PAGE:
GROUNDUP ADEQUATE PROVISION?
Drakenstein Municipality appeals court ruling on emergency housing
The municipality believes it has met its constitutional obligations to provide accommodation to people evicted from rural areas.
The Drakenstein Municipality believes it has “gone out of its way” to fulfil its constitutional obligations to provide emergency housing to those evicted from rural areas.
The municipality has filed leave to appeal to the Supreme Court of Appeal (or alternatively with a full bench of the Western Cape high court) against a ruling by acting judge Bernard Martin on 28 July that found it had failed to make adequate provision for emergency housing.
In 2015, former farm worker Eric Lolo was served with an eviction order by Greenwillows Properties, which owns Langkloof Roses farm in Wellington, where he was staying with his daughter and her child. While Lolo has since found employment on another farm, his daughter and grandchild still live at Langkloof.
Lolo applied to the high court on behalf of himself and others facing eviction in rural areas, hoping to hold the municipality accountable for the lack of emergency housing for poor and unemployed people in farming areas. The ruling stated that the municipality failed to take reasonable measures to provide people living in the Drakenstein region with emergency housing. The court also stated that the municipality is legally obligated to make provision from its own funds, and not only rely on provincial funding for emergency housing.
On 19 August, the municipality, in its appeal, said that the court had failed to consider evidence of its financial position and the “strides it had made in housing generally, and emergency housing in particular”.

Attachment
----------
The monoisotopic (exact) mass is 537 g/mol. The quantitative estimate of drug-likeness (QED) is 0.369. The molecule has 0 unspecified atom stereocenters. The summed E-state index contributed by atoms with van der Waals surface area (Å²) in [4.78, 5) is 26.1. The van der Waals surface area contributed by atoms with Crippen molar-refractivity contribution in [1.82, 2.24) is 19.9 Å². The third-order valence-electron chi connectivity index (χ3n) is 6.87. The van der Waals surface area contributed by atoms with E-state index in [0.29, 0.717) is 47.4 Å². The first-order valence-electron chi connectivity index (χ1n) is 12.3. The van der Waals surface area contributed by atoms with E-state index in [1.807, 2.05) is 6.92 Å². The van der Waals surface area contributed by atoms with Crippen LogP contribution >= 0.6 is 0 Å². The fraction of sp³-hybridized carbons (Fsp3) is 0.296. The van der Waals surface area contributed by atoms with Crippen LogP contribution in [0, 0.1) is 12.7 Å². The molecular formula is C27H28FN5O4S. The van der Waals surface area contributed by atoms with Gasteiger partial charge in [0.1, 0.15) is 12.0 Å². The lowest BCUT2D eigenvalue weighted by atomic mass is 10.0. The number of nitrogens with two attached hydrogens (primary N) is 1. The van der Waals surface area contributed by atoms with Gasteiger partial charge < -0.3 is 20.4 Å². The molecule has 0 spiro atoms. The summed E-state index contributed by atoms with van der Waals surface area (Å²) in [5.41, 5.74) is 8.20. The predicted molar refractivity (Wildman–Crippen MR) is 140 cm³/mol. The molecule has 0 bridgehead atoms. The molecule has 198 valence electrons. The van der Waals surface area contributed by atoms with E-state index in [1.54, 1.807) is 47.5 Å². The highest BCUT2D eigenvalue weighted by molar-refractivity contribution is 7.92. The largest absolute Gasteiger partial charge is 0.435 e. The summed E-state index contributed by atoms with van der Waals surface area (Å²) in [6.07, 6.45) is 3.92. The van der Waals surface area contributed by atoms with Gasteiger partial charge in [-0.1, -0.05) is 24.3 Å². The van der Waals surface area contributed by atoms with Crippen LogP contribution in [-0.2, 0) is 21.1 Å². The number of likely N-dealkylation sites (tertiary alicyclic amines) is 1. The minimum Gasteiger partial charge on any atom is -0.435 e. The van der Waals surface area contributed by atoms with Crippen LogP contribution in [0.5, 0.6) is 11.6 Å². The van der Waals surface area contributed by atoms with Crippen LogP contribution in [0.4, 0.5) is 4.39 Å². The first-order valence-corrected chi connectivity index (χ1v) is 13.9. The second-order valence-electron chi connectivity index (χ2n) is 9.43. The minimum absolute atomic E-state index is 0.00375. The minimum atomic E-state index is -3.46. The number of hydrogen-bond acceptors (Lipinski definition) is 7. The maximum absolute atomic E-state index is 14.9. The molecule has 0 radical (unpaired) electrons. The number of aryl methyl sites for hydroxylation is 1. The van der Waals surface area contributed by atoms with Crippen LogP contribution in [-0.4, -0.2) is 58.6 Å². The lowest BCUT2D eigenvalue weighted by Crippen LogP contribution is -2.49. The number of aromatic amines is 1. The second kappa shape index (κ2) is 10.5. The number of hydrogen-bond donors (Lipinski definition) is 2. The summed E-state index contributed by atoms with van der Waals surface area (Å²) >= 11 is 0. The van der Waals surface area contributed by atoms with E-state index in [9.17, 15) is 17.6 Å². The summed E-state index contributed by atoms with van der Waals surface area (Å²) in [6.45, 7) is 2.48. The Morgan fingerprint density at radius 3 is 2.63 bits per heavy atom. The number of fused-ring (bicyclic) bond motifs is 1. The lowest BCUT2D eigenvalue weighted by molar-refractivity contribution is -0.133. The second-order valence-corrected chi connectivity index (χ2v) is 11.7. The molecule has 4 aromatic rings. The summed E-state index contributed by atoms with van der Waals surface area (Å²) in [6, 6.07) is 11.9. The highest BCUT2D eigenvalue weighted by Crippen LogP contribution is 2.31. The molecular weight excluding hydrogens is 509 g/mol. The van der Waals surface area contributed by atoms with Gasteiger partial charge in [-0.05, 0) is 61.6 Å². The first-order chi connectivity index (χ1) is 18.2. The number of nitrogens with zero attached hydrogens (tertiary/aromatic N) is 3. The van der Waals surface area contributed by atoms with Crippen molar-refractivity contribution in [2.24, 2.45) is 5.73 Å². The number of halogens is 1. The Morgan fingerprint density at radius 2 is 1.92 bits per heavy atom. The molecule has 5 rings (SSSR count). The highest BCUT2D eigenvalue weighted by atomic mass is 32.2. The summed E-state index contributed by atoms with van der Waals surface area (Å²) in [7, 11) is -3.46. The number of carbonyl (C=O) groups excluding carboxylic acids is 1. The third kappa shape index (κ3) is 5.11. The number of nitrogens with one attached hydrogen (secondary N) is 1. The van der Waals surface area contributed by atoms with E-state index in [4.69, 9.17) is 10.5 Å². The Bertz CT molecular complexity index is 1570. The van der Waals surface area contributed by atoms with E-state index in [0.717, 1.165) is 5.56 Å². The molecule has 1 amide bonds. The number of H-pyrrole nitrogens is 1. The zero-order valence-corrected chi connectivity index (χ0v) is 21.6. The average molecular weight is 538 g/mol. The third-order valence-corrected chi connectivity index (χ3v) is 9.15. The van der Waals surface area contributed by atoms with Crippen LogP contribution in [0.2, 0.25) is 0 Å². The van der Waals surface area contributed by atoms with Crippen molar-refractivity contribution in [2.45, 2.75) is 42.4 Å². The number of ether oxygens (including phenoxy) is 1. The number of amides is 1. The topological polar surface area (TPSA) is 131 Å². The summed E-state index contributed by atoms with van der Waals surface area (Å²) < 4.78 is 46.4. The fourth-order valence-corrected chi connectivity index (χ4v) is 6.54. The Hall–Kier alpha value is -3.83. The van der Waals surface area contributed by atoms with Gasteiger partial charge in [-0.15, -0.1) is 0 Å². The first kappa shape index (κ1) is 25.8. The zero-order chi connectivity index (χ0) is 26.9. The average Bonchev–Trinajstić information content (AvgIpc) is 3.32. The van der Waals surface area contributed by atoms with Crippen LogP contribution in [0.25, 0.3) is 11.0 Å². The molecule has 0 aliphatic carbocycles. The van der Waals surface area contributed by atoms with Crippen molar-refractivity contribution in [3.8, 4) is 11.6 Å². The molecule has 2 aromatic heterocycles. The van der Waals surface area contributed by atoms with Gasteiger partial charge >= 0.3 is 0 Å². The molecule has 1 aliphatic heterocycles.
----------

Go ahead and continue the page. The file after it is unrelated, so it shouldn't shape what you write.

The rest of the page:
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The municipality said the court had disregarded evidence of its emergency housing efforts, noting several of its housing programmes, such as the Vlakkeland Housing Development and the Schoongezicht site in Paarl. It also mentioned several other emergency housing projects it funded.
The appeal stated that the ruling failed to mention that Lolo had been offered alternative accommodation but had rejected these offers. And that his reasons for not accepting the offer were unjustified.
The municipality also said that the “applicants failed to put up any alternatively adequate evidence of systemic failures on the part of the municipality, or inadequate compliance with its constitutional duties”.
Jacqueline Samson, Drakenstein’s Executive Director of Planning and Development told GroundUp that the “judgment, unfortunately, does not assist persons in Mr Lolo’s position, but [is] rather a theoretical exposition of many issues and challenges that are beyond the control of local government”.
A date for the hearing is yet to be confirmed. DM
First pblished by GroundUp.